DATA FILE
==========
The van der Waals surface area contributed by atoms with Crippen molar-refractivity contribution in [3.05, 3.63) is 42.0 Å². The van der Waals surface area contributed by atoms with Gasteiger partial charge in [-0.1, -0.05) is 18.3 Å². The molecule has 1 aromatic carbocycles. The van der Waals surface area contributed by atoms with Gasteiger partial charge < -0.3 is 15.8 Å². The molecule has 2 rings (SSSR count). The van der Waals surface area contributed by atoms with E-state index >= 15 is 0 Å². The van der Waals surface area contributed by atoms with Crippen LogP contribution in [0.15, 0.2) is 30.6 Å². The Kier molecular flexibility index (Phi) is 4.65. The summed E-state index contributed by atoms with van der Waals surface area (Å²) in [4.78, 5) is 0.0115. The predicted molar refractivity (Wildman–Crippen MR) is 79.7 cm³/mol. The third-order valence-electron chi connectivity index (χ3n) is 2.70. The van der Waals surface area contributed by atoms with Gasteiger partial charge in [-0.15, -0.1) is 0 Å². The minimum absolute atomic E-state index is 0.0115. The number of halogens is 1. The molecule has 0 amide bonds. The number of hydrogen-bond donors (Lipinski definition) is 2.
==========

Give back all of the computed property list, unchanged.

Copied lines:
The van der Waals surface area contributed by atoms with Crippen molar-refractivity contribution in [3.05, 3.63) is 42.0 Å². The van der Waals surface area contributed by atoms with Gasteiger partial charge in [-0.1, -0.05) is 18.3 Å². The molecule has 1 aromatic carbocycles. The van der Waals surface area contributed by atoms with Gasteiger partial charge < -0.3 is 15.8 Å². The molecule has 2 rings (SSSR count). The van der Waals surface area contributed by atoms with E-state index >= 15 is 0 Å². The van der Waals surface area contributed by atoms with Crippen LogP contribution in [0.15, 0.2) is 30.6 Å². The Kier molecular flexibility index (Phi) is 4.65. The summed E-state index contributed by atoms with van der Waals surface area (Å²) in [4.78, 5) is 0.0115. The predicted molar refractivity (Wildman–Crippen MR) is 79.7 cm³/mol. The third-order valence-electron chi connectivity index (χ3n) is 2.70. The van der Waals surface area contributed by atoms with Gasteiger partial charge in [-0.15, -0.1) is 0 Å². The minimum absolute atomic E-state index is 0.0115. The number of halogens is 1. The molecule has 0 amide bonds. The number of hydrogen-bond donors (Lipinski definition) is 2.